Bread from deer

When I was little, I looked forward to the holidays.

It wasn’t for the presents — as a family we were so poor that I once received pencils with my name on them and an orange in my stocking.  My cousin, by comparison, got a Commodore 64 that he broke three days later.

And it wasn’t about spending time with my parents — I hated my stepmother with a vengeance normally reserved for Hitler, decaf coffee, or disco.  Probably because she bought me shitty presents like pencils and stupid fruit while she bought my cousin a computer he had no idea what to do with.

No, it was the food.  As I previously mentioned, we were poor.  Going to someone else’s house for the holidays was code for EAT A GREAT DEAL, and the hosts always seemed to be prejudiced against leftovers.

Now, I don’t remember where I was exactly when the following took place, but I recall standing in the doorway of the kitchen.  The ‘elders of the tribe’ had returned from the butchers with a giant chunk of a deer they’d bagged a few days earlier.  I watched as this beast was being prepped for the feast and I asked, in my city-boy naiveté, “Where does bread come from?”

One of them turned to me quite casually and said, “Deer.”

BANG!  Talk about having your mind blown.  I realize now, years later, that he probably thought I’d asked, “What is that?” or perhaps, “What’s a four-letter word for a graceful forest animal that rhymes with beer?”

But with this reply, I suddenly imagined the members of my family stalking this animal through the woods, cutting off its escape and finally launching a long and lethal arrow into the side of a big, brown, thundering and bounding creature that just happened to be made of soft, piping hot bread that tasted great with vegetable dip and made for great venison sandwiches.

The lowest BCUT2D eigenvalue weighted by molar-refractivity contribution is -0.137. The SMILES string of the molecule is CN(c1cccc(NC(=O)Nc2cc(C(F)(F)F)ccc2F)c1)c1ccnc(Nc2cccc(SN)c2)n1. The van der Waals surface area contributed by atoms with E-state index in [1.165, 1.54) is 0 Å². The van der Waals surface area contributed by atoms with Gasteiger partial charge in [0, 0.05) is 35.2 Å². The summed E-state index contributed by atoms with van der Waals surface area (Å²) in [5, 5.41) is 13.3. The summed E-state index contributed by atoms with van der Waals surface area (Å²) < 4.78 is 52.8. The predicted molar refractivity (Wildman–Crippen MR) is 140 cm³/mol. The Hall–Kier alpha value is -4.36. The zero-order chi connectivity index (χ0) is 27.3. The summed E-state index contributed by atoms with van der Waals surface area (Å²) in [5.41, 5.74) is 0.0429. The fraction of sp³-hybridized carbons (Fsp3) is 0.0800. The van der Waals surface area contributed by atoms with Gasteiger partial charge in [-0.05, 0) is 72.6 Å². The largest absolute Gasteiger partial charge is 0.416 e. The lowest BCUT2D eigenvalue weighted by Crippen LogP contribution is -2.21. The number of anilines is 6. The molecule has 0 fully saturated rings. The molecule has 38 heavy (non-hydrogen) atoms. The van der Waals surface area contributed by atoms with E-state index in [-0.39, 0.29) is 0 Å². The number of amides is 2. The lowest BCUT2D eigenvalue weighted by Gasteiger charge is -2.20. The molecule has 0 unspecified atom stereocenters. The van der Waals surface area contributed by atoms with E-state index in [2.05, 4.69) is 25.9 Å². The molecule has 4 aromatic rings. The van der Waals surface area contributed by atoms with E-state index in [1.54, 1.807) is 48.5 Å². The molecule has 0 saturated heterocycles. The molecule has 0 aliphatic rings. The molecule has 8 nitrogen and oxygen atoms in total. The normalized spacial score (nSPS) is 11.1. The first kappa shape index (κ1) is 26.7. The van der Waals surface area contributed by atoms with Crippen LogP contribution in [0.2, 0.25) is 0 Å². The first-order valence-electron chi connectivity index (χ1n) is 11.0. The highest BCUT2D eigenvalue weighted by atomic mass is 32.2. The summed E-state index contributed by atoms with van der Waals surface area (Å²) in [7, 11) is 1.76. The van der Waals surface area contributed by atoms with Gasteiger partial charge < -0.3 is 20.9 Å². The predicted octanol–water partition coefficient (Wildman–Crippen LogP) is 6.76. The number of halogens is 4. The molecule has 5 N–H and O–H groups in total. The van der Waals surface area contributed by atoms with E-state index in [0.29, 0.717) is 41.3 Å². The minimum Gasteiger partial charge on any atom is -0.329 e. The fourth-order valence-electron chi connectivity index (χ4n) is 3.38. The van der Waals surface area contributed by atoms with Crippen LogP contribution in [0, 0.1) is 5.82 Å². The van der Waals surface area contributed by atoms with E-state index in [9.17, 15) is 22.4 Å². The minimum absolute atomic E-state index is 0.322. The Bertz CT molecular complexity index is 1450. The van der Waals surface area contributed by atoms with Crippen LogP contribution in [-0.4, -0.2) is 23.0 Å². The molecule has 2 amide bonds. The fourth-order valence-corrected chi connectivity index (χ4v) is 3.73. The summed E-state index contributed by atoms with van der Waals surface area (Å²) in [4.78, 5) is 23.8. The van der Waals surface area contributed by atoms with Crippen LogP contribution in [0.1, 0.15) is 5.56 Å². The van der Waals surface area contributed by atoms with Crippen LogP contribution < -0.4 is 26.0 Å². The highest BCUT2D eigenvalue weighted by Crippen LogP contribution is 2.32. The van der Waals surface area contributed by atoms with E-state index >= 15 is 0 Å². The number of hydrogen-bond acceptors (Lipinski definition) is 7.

I think I like my version better.

Categories: Uncategorized

4 thoughts on “Bread from deer

  1. We did the orange in the stocking thing too and I know my parents tried, but times can be tough. One time I told some kids at school that I didn’t expect much for Christmas because Santa had been “laid off again.” I didn’t even know what “laid off” meant and was surprised that they hadn’t heard the news themselves.

    Like the new look for your blog. Very clean.

    And, in case you were still wondering, bread comes from the ground-up bones of Ogres…or something like that

  2. An easy mistake to make. Bread actually comes from alligators, as you can see in this photo of a breadgator hunter posing with his kill:

  3. I love the throw-back of celebrating with a precious fruit that used to be difficult to get at just any time and didn’t grow near enough to be affordable.

    We did that too, but likely because we were also relatively poor (By relatively, I mean we weren’t as poor as the migrant sheep farmers that came to live in the abandoned house across the road but poor enough to worry about things like having enough wood to burn to keep the house warm.).

    Oranges were one more thing to plump up the stockings. Clementines were favorites because they were so easy to peel and, if peeled carefully, became tiny luminaries to brighten the table. To this day my family makes much of a to do over grapefruits at Christmas time. I’m not sure why since we can all pretty much buy grapefruits whenever ever we want. The red ones even.

    Every Easter the Easter Bunny would visit out house and leave behind baskets filled with new undies, slips, a new summer dress, summer shoes, tights and socks. Plus a few jelly beans and a small chocolate rabbit. Imagine my surprise when I discovered that other kids got tons of candy (name branded!), plastic trinkets, baubles and bits, games and real toys. Not that I’m bitter. Not at all.

    What I wouldn’t give now for someone to leave me a basket of new socks, tights and under-things…free and everything in just the right size.

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